The historical profession, like many academic disciplines, finds itself at a crossroads in training its future practitioners. The intellectual revolutions of the 21st century and transformations in higher education have changed how historians practice their craft as well as career opportunities available to them. How should graduate history education adapt to these developments? Some argue the answer is training for non-academic as well as academic careers. But is job-market adaptation by itself sufficient? What about the intellectual and technological dimensions to history's transformation in the 21st century? How do these influence career preparation for historians?
Crossroads: The Future of Graduate History Education, a two-day conference, aims to bring together graduate students, faculty, and leaders in the historical profession to explore these issues. Hosted by Drew University’s Caspersen School of Graduate Study and the History & Culture program the conference will be held March 11-12, 2016 on the University’s campus in Madison, NJ. Conveniently located 30 miles from Manhattan, Crossroads will attract a diverse range of opinions and expertise and will include keynote speakers, roundtables, and panel presentations.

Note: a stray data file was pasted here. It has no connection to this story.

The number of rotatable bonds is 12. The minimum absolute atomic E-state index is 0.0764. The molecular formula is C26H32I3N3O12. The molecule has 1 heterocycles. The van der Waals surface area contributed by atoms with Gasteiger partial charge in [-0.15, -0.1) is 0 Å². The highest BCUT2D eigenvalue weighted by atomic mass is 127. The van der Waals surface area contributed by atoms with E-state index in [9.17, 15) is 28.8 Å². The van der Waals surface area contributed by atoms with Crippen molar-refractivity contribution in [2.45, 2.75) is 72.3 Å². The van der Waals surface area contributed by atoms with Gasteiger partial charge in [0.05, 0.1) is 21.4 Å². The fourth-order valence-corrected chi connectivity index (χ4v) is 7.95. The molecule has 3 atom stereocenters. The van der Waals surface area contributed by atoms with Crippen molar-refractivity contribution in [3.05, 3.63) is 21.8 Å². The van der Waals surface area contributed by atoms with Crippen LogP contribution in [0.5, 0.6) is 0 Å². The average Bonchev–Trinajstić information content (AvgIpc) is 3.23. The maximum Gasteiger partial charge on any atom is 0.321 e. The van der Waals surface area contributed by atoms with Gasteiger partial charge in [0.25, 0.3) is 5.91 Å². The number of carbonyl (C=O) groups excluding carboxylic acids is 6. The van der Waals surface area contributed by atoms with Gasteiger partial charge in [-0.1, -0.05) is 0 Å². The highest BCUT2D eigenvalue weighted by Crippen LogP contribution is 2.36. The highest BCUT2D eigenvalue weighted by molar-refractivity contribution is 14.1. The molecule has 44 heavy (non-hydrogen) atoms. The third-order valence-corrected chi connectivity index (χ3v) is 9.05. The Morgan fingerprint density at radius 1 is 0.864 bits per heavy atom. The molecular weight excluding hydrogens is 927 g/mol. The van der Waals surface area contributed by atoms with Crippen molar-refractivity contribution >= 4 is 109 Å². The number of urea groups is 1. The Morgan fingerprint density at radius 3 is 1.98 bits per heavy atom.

Current historical professionals and graduate students are invited to submit 250-word proposals for either individual 20-minute papers or complete panels by November 15, 2015 to firstname.lastname@example.org or visit drew.edu/crossroads. The topic listing below highlights some of the areas we aim to explore but is by no means exhaustive.
- How are graduate students creating communities within their programs, campuses, and the broader history world? What is the importance of graduate student organizations in maintaining these communities?
- How must faculty adapt in order to engage with 21st century students outside of the classroom and beyond coursework? Has technology changed how students and faculty interact?
- How can historians navigate the Digital Age through social media, online communities, digitized resources, and emerging technologies? What digital skills should students gain before entering the workforce?